and Faults - ROCKS CAN BEND OR BREAK
1. dome mountains result from the upward bending of rocks into the form of a dome. The Black Hills of South Dakota are a typical example of a naturally dissected dome mountain.
2. fold mountains consist of a series of long, more or less parallel wrinkles, or folds. The mountains of West Virginia and central Pennsylvania are good examples of fold mountains in the mature stage of erosion. This type of lateral compressional folding, whether it occurs in mountain building or on a much more localized scale in the subsurface, creates structures which may contain hydrocarbons. These are anticlines, synclines, and monoclines.
3. block mountains are formed by faulting and uplifting of angular blocks of rock. Some of the blocks are pushed and tilted at various angles into block mountains. The depressed blocks between the uplifted ones are block basins.
Formation dip is the angle relative to horizontal at which the top surface of a formation rests. The dip direction, or dip azimuth, is the direction relative to north at which the formation dips downward. Strike is the direction of a line along the surface at right angles to the dip direction.
fold is made of:
the dip of both flanks with regard to the axial plane;
the direction of the angle of folding:
the angle of folding:
A dome is a fold where the beds dip in all directions away from the point of folding. The axial plane may be a warped surface.
When compressional forces are exerted, a reverse or thrust fault results. In a thrust fault, pressure forces cause the hanging wall (the rock above the fault plane) to move upward and over the top of the foot wall (the rock below the fault plane). Reverse faults are similar except that there is no motion of the upper block along the top of the lower block.
Movement of either wall in a direction parallel with the fault plane is called a rift or tear or shear fault.
In some instances a long and narrow block drops down between two or more faults, and is called a graben. Blocks that remain raised between two faults are called horsts. The faults bounding both grabens and horsts are gravity (or normal) faults.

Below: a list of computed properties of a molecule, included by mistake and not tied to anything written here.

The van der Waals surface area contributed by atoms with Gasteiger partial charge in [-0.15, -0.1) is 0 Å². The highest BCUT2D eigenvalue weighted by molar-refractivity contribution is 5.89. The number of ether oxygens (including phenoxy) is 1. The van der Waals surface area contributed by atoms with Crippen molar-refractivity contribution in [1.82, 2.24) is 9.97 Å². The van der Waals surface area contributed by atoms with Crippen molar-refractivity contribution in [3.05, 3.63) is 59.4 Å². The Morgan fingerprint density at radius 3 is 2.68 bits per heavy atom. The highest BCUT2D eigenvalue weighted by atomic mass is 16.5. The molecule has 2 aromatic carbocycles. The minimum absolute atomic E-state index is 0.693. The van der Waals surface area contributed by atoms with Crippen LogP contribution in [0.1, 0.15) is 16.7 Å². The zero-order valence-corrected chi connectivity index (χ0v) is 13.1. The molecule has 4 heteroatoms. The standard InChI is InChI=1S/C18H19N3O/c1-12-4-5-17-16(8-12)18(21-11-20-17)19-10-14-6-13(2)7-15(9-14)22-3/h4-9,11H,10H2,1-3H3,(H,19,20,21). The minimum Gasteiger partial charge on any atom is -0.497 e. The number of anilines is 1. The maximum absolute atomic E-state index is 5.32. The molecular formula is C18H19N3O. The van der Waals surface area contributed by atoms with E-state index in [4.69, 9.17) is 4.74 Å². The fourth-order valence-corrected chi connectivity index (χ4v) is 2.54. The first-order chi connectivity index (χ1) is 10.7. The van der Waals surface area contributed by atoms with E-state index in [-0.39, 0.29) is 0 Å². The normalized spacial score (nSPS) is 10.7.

fault is a fracture with relative movement of the two blocks of
rock on either side of the fracture. It is made of:
fault can be described:
according to the relative movement of both blocks with respect
to the dip of the fault plane
according to the magnitude of dip of the fault plane
according to the time of occurrence with respect to deposition
descriptive terms used are:
2. throw: the vertical component of separation; i.e., separation measured in a vertical plane normal to the fault plane. The term 45-foot fault means that 45 feet of vertical section are missing at the well bore (if a normal fault) or 45 feet of section is repeated (if a reverse fault).
3. slip: the movement along the fault, being the distance between two formerly adjacent points. Slip can be in any direction within the fault plane; same as separation if there is no horizontal component of movement.
4. extent: a fault is limited in horizontal and vertical extent by sudden disappearance against another fault, or against an unconformity, or by gradual decrease of throw along the fault plane. In rotational faults, throw decreases in the direction of the plane of rotation.
5. correlation gaps or repeats: when a well crosses a normal fault, correlation of the well logs will show a missing section. When a well crosses a reverse fault, the same formation is crossed twice, and appears as a repeat section on the log. A reversed repeat can occur when drilling through a recumbent fold.
drag and rollover: are fold-like deformations of the bedding planes
in the vicinity of a fault and associated with the fault. Such
folding is called drag when it is caused by friction of the two
blocks against each other along the fault. The result is:
certain regions, normal faulting occurs with reverse drag, or
rollover in the downthrown block. In this configuration, the bedding
planes dip into the fault plane instead of away from it. Rollover
is frequently associated with growth faults; i.e., faulting contemporaneous
with deposition, with greater formation thickness on the downthrown
side of the fault.
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